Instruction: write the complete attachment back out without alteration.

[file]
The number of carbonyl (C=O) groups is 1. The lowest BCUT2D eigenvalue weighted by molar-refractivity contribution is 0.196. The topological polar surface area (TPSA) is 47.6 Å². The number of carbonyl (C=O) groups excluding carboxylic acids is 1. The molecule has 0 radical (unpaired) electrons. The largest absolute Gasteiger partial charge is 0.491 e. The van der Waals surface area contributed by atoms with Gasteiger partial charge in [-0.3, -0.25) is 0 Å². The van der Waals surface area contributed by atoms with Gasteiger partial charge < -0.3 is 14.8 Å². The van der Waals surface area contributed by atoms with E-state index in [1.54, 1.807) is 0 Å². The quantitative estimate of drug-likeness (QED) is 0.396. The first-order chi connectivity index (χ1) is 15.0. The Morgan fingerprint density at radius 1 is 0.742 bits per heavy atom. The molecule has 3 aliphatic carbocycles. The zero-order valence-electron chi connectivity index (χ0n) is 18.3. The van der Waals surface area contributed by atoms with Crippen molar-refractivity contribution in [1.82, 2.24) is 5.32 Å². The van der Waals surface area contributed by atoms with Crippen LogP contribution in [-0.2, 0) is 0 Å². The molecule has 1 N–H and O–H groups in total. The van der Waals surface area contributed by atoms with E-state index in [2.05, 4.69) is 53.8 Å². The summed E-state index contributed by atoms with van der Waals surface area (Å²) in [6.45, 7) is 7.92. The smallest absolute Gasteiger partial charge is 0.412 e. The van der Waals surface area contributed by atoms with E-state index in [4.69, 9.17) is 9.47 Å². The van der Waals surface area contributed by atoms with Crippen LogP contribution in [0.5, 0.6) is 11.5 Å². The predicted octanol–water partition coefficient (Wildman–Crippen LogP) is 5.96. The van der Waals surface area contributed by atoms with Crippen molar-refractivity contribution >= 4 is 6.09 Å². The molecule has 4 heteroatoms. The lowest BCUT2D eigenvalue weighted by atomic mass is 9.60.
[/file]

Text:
The number of carbonyl (C=O) groups is 1. The lowest BCUT2D eigenvalue weighted by molar-refractivity contribution is 0.196. The topological polar surface area (TPSA) is 47.6 Å². The number of carbonyl (C=O) groups excluding carboxylic acids is 1. The molecule has 0 radical (unpaired) electrons. The largest absolute Gasteiger partial charge is 0.491 e. The van der Waals surface area contributed by atoms with Gasteiger partial charge in [-0.3, -0.25) is 0 Å². The van der Waals surface area contributed by atoms with Gasteiger partial charge < -0.3 is 14.8 Å². The van der Waals surface area contributed by atoms with E-state index in [1.54, 1.807) is 0 Å². The quantitative estimate of drug-likeness (QED) is 0.396. The first-order chi connectivity index (χ1) is 15.0. The Morgan fingerprint density at radius 1 is 0.742 bits per heavy atom. The molecule has 3 aliphatic carbocycles. The zero-order valence-electron chi connectivity index (χ0n) is 18.3. The van der Waals surface area contributed by atoms with Crippen molar-refractivity contribution in [1.82, 2.24) is 5.32 Å². The van der Waals surface area contributed by atoms with Crippen LogP contribution in [-0.2, 0) is 0 Å². The molecule has 1 N–H and O–H groups in total. The van der Waals surface area contributed by atoms with E-state index in [2.05, 4.69) is 53.8 Å². The summed E-state index contributed by atoms with van der Waals surface area (Å²) in [6.45, 7) is 7.92. The smallest absolute Gasteiger partial charge is 0.412 e. The van der Waals surface area contributed by atoms with E-state index in [4.69, 9.17) is 9.47 Å². The van der Waals surface area contributed by atoms with Crippen LogP contribution in [0.5, 0.6) is 11.5 Å². The predicted octanol–water partition coefficient (Wildman–Crippen LogP) is 5.96. The van der Waals surface area contributed by atoms with Crippen molar-refractivity contribution >= 4 is 6.09 Å². The molecule has 4 heteroatoms. The lowest BCUT2D eigenvalue weighted by atomic mass is 9.60.